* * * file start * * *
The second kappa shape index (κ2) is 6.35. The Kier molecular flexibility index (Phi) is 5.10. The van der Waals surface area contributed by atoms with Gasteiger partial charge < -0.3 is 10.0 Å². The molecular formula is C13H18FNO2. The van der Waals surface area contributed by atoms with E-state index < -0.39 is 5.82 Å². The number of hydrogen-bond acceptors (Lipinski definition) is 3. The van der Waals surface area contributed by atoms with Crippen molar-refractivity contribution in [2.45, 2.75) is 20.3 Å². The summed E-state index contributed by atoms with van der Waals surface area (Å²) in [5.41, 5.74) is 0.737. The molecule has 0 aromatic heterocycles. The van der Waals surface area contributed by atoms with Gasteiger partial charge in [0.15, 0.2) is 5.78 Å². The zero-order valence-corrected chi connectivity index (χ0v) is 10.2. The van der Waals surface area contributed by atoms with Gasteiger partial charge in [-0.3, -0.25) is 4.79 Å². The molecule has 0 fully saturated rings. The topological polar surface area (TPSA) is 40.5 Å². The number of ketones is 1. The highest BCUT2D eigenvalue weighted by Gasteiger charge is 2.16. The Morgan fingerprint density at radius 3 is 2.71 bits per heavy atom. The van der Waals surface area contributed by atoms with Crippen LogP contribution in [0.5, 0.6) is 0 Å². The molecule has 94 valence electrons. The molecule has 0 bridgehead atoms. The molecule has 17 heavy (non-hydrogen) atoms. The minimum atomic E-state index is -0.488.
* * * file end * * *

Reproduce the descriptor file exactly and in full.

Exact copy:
The second kappa shape index (κ2) is 6.35. The Kier molecular flexibility index (Phi) is 5.10. The van der Waals surface area contributed by atoms with Gasteiger partial charge < -0.3 is 10.0 Å². The molecular formula is C13H18FNO2. The van der Waals surface area contributed by atoms with E-state index < -0.39 is 5.82 Å². The number of hydrogen-bond acceptors (Lipinski definition) is 3. The van der Waals surface area contributed by atoms with Crippen molar-refractivity contribution in [2.45, 2.75) is 20.3 Å². The summed E-state index contributed by atoms with van der Waals surface area (Å²) in [5.41, 5.74) is 0.737. The molecule has 0 aromatic heterocycles. The van der Waals surface area contributed by atoms with Gasteiger partial charge in [0.15, 0.2) is 5.78 Å². The zero-order valence-corrected chi connectivity index (χ0v) is 10.2. The van der Waals surface area contributed by atoms with Gasteiger partial charge in [-0.3, -0.25) is 4.79 Å². The molecule has 0 fully saturated rings. The topological polar surface area (TPSA) is 40.5 Å². The number of ketones is 1. The highest BCUT2D eigenvalue weighted by Gasteiger charge is 2.16. The Morgan fingerprint density at radius 3 is 2.71 bits per heavy atom. The van der Waals surface area contributed by atoms with Crippen LogP contribution in [0.5, 0.6) is 0 Å². The molecule has 94 valence electrons. The molecule has 0 bridgehead atoms. The molecule has 17 heavy (non-hydrogen) atoms. The minimum atomic E-state index is -0.488.